Article - 29 Nov 2005
A floating catalyst chemical vapor deposition (FC-CVD) method was designed and used to fabricate carbon nanotubes, which were used to produce nanocomposites with rubber. The effects of the nanotube...
Article - 6 Oct 2005
Using CASTEP from Accelrys, researchers have been able to gain a better understanding of how doping with nitrogen impurities affects the semiconducting properties of carbon nanotubes. It has also...
Article - 5 Oct 2005
The use of Accelrys' Materials Studio software has allowed researchers at ST Microelectronics to study how free energy is released when carbon dimers are added during the synthesis of carbon...
Article - 30 Mar 2005
Researchers have made carbon nanotubes (single and multi-walled) using a gaseous carbon-containing feedstock, combined with a catalyst on a magnesia particulate support. With high conductivity at low...
Article - 17 Jun 2004
Buckytubes have potential applications in fields such as field emitters, conductive polymers, energy storage, molecular electronics, thermal materials, structural composites, fibres and fabrics,...
Article - 10 Jun 2006
Optical tweezers cum microdissection combi was used for dispersion of carbon nanotubes, The resultant nanotubes were functionalized with thionyl chloride and then successfully bound to functioalized...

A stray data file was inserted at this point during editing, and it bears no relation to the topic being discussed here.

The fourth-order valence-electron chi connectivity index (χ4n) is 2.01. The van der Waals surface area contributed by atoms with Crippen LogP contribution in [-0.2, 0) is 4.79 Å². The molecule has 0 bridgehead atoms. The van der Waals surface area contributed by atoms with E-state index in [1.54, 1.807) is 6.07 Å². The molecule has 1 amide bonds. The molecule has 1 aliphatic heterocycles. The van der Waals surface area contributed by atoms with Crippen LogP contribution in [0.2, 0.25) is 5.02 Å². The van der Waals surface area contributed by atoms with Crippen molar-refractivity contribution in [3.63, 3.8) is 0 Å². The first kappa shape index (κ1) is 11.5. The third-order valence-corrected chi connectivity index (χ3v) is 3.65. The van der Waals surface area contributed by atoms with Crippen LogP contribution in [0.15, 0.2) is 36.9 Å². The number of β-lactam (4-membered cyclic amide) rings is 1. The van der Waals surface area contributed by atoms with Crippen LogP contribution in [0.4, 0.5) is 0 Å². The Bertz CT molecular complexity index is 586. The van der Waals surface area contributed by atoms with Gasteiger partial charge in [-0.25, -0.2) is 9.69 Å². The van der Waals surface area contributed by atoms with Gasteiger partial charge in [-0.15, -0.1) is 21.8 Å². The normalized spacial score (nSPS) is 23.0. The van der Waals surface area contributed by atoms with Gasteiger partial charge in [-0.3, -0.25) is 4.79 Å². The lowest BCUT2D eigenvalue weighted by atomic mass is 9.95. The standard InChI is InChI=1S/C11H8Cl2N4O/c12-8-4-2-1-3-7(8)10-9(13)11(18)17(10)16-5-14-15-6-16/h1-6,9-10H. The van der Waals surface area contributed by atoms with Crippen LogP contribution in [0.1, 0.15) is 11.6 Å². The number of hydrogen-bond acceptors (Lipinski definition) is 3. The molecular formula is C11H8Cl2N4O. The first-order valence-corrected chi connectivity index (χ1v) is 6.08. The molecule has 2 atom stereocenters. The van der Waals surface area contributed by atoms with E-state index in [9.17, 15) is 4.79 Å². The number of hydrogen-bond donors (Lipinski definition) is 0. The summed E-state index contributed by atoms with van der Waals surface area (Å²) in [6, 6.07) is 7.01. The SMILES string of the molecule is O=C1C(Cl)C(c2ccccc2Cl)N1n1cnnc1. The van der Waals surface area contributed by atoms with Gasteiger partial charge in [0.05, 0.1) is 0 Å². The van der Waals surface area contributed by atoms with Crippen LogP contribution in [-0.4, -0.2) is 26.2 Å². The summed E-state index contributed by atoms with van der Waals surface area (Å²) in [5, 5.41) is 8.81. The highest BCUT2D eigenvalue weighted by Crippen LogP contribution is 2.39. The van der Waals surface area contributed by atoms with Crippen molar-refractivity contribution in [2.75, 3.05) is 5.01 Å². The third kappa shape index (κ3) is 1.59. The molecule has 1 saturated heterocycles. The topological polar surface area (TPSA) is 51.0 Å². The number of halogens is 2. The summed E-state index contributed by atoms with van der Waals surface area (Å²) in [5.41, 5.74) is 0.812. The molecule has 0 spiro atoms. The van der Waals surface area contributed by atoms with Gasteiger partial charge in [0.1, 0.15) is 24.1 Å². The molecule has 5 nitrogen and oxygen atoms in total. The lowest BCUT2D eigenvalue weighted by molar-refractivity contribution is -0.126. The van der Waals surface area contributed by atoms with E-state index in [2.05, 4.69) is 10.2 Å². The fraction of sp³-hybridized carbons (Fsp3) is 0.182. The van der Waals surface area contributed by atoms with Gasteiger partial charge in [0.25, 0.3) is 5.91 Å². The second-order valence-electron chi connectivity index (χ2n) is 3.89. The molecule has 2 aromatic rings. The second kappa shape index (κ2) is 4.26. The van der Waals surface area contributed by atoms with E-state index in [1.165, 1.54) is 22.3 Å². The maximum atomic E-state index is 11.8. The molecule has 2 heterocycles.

Article - 25 Jul 2007
The Thomas Swan carbon nanomaterials business manufactures high purity single and multi-wall carbon nanotubes but also has a broad portfolio of chemical products and custom manufacturing services.
Article - 9 Mar 2005
Due to their unique properties, carbon nanotubes can be used for many space industry applications, such as sensors, thermal control, spacecraft, electronics and biomedicine. Also looked at here are...
Article - 18 Apr 2005
The unique properties of carbon nanotubes ensure they have great potential in many electronic and mechanical applications. This article looks at the properties, structure, fabrication and synthesis of...
Article - 3 Dec 2003
A collaborative group of DuPont-led scientists have discovered an innovative way to advance electronics applications through the use of DNA that sorts carbon nanotubes. Posted December 2 2003